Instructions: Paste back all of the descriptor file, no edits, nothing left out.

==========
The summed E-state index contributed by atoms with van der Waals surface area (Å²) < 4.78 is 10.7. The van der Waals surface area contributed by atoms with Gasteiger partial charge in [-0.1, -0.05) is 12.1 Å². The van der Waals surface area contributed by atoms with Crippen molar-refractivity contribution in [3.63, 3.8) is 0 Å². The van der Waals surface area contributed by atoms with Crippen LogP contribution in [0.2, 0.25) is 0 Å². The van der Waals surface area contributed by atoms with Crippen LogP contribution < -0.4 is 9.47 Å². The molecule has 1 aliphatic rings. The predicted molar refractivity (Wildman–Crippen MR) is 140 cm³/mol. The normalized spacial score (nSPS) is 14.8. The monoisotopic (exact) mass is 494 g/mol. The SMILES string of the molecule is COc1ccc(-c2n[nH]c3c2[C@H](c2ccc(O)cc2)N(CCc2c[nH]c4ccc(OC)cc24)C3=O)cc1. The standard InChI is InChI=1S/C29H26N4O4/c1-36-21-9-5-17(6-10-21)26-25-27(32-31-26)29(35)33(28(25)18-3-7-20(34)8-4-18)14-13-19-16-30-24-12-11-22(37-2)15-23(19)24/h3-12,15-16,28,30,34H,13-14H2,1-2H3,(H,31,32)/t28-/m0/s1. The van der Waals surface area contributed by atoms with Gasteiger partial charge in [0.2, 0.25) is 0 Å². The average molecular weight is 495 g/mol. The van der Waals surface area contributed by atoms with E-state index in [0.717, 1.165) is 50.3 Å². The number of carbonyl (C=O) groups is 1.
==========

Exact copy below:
The summed E-state index contributed by atoms with van der Waals surface area (Å²) < 4.78 is 10.7. The van der Waals surface area contributed by atoms with Gasteiger partial charge in [-0.1, -0.05) is 12.1 Å². The van der Waals surface area contributed by atoms with Crippen molar-refractivity contribution in [3.63, 3.8) is 0 Å². The van der Waals surface area contributed by atoms with Crippen LogP contribution in [0.2, 0.25) is 0 Å². The van der Waals surface area contributed by atoms with Crippen LogP contribution < -0.4 is 9.47 Å². The molecule has 1 aliphatic rings. The predicted molar refractivity (Wildman–Crippen MR) is 140 cm³/mol. The normalized spacial score (nSPS) is 14.8. The monoisotopic (exact) mass is 494 g/mol. The SMILES string of the molecule is COc1ccc(-c2n[nH]c3c2[C@H](c2ccc(O)cc2)N(CCc2c[nH]c4ccc(OC)cc24)C3=O)cc1. The standard InChI is InChI=1S/C29H26N4O4/c1-36-21-9-5-17(6-10-21)26-25-27(32-31-26)29(35)33(28(25)18-3-7-20(34)8-4-18)14-13-19-16-30-24-12-11-22(37-2)15-23(19)24/h3-12,15-16,28,30,34H,13-14H2,1-2H3,(H,31,32)/t28-/m0/s1. The van der Waals surface area contributed by atoms with Gasteiger partial charge in [0.2, 0.25) is 0 Å². The average molecular weight is 495 g/mol. The van der Waals surface area contributed by atoms with E-state index in [0.717, 1.165) is 50.3 Å². The number of carbonyl (C=O) groups is 1.